Genital warts are contagious, fleshy growths in the genital or anal area. They are one of the most common types of sexually transmitted infection.
They are also known as venereal warts or condylomata acuminata. They are caused by the human papillomavirus (HPV), and they are a symptom of HPV.
Genital warts consist of fibrous overgrowths covered by a thickened, outer layer. They can appear around a man’s scrotum, anus, and penis, or a woman’s vulva, cervix, vagina, or anus.
They are usually benign, or non-cancerous, but some types can become cancerous in time.
In appearance, genital warts are often flesh-colored or gray swellings. If several cluster together, they may resemble a cauliflower. Some may be too small to be seen by the naked eye.
About 1 in 100 sexually active people in the United States have genital warts. Between 2011 and 2014, the prevalence of HPV was 7.3 percent amongst adults aged 18 to 69 years.
It is possible to have HPV without showing symptoms. Genital warts often appear about 3 months after infection. However, in some cases, there may be no symptoms for many years.
Fast facts on genital warts
Genital warts are contagious.
They are caused by human papillomavirus (HPV) infecting the skin.
The biggest risk factor for genital warts is unprotected sex.
Some genital warts respond well to topical medication.
1 in 100 sexually active people in the United States have genital warts.
Genital warts are highly contagious.
Author George Chernilevsky, own work
A topical cream can remove most genital warts. Topical means that medicine is applied directly to the skin.
Doctors will only treat patients who have visible warts. The type of treatment depends on:
the location of the warts
the number of warts
the appearance of the warts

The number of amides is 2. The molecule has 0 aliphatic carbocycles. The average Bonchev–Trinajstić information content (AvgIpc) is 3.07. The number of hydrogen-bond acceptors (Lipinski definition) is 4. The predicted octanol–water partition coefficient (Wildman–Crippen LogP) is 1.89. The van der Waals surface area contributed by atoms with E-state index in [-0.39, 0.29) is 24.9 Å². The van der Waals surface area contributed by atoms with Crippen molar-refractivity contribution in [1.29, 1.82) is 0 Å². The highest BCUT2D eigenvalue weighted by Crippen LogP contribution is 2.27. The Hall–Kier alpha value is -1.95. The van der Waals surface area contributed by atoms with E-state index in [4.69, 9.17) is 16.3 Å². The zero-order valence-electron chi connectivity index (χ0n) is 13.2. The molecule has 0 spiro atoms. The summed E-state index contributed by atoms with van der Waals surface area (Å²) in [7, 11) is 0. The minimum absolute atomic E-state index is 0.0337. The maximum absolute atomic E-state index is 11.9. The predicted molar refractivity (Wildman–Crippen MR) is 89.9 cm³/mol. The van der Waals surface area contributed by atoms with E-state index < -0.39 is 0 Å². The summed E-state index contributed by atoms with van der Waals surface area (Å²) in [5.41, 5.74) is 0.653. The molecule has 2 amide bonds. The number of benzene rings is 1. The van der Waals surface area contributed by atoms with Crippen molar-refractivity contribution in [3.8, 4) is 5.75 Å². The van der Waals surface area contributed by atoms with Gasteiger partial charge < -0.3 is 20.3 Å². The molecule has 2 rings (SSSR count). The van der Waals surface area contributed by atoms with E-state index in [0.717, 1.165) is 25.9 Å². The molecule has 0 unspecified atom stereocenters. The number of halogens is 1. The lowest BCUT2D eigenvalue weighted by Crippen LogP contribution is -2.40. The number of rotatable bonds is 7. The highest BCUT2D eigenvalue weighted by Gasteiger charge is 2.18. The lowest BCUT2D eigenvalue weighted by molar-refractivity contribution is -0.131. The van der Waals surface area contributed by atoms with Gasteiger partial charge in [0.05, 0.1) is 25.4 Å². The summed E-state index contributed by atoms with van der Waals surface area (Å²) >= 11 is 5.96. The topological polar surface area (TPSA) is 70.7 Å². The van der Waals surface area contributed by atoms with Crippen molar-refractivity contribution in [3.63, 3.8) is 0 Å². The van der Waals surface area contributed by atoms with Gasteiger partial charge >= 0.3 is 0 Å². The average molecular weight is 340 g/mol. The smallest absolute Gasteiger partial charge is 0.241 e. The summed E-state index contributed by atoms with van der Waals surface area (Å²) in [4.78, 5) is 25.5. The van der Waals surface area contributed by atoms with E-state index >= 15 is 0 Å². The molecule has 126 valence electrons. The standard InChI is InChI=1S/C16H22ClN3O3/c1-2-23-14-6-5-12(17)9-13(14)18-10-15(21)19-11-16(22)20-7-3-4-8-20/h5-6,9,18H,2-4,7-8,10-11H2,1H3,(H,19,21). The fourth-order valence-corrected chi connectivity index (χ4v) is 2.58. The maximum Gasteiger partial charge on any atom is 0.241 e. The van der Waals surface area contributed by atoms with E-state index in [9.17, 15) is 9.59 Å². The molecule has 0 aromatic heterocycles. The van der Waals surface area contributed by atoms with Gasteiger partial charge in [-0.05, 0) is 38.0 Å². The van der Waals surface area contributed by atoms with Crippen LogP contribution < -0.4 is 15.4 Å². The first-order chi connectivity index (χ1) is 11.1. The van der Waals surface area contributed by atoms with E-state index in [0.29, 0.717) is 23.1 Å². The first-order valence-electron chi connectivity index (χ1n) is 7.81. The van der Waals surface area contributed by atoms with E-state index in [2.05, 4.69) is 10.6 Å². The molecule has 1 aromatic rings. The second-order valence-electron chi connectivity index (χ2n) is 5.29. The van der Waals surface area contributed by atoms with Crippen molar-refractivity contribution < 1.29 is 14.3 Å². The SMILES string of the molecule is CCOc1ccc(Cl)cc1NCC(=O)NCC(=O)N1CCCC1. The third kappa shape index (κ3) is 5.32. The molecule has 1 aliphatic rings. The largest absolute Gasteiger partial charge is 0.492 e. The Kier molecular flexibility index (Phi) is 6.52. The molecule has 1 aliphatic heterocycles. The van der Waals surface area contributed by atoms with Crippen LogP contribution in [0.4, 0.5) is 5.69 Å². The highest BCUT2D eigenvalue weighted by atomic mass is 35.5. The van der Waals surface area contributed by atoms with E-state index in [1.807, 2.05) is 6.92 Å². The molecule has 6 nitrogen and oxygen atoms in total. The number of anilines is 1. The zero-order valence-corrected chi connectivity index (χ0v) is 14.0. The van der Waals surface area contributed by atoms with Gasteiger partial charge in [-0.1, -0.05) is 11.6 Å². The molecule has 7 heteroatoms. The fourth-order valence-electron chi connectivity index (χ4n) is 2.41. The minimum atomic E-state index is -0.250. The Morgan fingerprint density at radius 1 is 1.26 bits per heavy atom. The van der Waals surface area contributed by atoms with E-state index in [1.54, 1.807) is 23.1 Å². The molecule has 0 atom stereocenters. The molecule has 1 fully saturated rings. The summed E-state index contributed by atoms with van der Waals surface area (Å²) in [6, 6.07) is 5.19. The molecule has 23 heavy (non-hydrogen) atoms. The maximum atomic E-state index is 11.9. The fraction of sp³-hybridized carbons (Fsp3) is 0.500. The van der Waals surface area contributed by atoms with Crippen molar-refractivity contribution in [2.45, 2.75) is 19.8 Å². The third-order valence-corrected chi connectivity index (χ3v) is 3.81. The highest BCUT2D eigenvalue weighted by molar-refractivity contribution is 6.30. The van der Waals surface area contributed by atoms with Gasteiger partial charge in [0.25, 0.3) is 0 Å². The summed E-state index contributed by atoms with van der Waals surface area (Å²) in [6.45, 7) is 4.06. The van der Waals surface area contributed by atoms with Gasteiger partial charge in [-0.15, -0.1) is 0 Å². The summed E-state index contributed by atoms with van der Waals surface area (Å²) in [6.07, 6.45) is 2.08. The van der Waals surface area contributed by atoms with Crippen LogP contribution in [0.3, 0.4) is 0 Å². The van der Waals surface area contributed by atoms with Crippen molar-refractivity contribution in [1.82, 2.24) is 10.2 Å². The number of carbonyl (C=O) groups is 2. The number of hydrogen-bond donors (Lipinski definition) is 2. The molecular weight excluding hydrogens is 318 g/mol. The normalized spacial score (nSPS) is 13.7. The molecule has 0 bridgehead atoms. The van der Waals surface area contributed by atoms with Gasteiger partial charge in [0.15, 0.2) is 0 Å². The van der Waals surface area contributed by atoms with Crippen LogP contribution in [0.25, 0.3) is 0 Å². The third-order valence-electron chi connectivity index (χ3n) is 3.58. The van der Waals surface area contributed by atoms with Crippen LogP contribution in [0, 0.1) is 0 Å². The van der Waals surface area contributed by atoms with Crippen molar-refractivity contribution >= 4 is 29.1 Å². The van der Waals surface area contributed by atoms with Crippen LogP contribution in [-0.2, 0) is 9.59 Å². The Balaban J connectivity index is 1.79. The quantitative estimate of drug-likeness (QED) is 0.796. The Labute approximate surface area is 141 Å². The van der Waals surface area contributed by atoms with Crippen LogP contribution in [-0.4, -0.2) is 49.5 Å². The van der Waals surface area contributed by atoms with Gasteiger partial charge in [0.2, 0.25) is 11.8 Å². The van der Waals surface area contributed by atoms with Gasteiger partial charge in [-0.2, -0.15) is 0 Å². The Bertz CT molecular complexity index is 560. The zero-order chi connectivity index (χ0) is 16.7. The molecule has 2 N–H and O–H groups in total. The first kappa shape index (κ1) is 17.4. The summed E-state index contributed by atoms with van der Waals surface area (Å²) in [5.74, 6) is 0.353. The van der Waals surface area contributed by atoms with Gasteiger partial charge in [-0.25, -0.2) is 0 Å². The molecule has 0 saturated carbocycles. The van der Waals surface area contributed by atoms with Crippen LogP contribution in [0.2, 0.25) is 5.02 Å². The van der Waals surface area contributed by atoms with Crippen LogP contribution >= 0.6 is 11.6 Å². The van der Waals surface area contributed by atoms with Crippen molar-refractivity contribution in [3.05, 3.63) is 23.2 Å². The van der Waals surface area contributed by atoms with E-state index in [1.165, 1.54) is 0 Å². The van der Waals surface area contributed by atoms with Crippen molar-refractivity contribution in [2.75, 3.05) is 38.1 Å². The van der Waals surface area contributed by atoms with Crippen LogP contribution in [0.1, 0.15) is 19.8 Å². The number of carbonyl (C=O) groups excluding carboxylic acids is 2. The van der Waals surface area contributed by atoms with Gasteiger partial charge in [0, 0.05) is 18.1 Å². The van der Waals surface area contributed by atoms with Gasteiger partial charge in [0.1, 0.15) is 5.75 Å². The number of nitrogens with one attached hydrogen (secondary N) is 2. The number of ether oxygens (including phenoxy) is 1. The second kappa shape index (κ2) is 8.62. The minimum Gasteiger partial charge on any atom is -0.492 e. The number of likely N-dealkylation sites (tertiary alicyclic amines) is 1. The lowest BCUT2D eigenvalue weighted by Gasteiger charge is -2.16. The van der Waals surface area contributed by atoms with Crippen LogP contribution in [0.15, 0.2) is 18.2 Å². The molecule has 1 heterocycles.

The following treatments are effective for removing genital warts:
Topical medication: A cream or liquid is applied directly onto the warts for several days each week. This may be administered at home or in a clinic. Treatment may continue for several weeks.
Cryotherapy: The warts are frozen, often with liquid nitrogen. The freezing process causes a blister to form around the wart. As the skin heals, the lesion slides off, allowing new skin to appear. Sometimes, repeated treatments are needed.
Electrocautery: An electric current is used to destroy the wart, generally under local anesthetic.
Surgery: The wart is excised, or cut out. A local anesthetic will be used.
Laser treatment: An intensive beam of light destroys the wart.
It is common for doctors to use more than one treatment at the same time.
Treatments are not painful but may sometimes cause soreness and irritation for up to 2 days. People who experience discomfort after treatment can take over-the-counter (OTC) painkillers for relief.
People who experience soreness may find that a warm bath helps to relieve discomfort. After a bath, the affected area must be dried completely. Patients should not use bath oils, soap, or creams until after the treatment is completed.
OTC treatments specified for non-genital warts are not suitable for the treatment of genital warts.
Genital warts will generally resolve without treatment. However, some presentations of genital warts grow and multiply if left alone.
Treating genital warts greatly reduces the risk of transmission.
Being prepared with sexual protection can keep genital warts at bay.
To avoid catching or spreading genital warts, it is important for sexually active people to take preventive steps.
These can include:
abstinence from sexual contact
using protection, such as a condom or dental dam
women receiving the HPV vaccine
openly informing partners about genital warts
It is crucial for sexually active people to practice safe sex. The genitals of either partner can seem to be HPV-free as no warts are present. However, the virus can still spread without visible symptoms.
Pap tests and genital warts
A Pap test, also known as a Pap smear, is a procedure to test for cervical cancer in women. The test involves collecting cells from the woman’s cervix. Cervical cancer is a possible complication of HPV infection.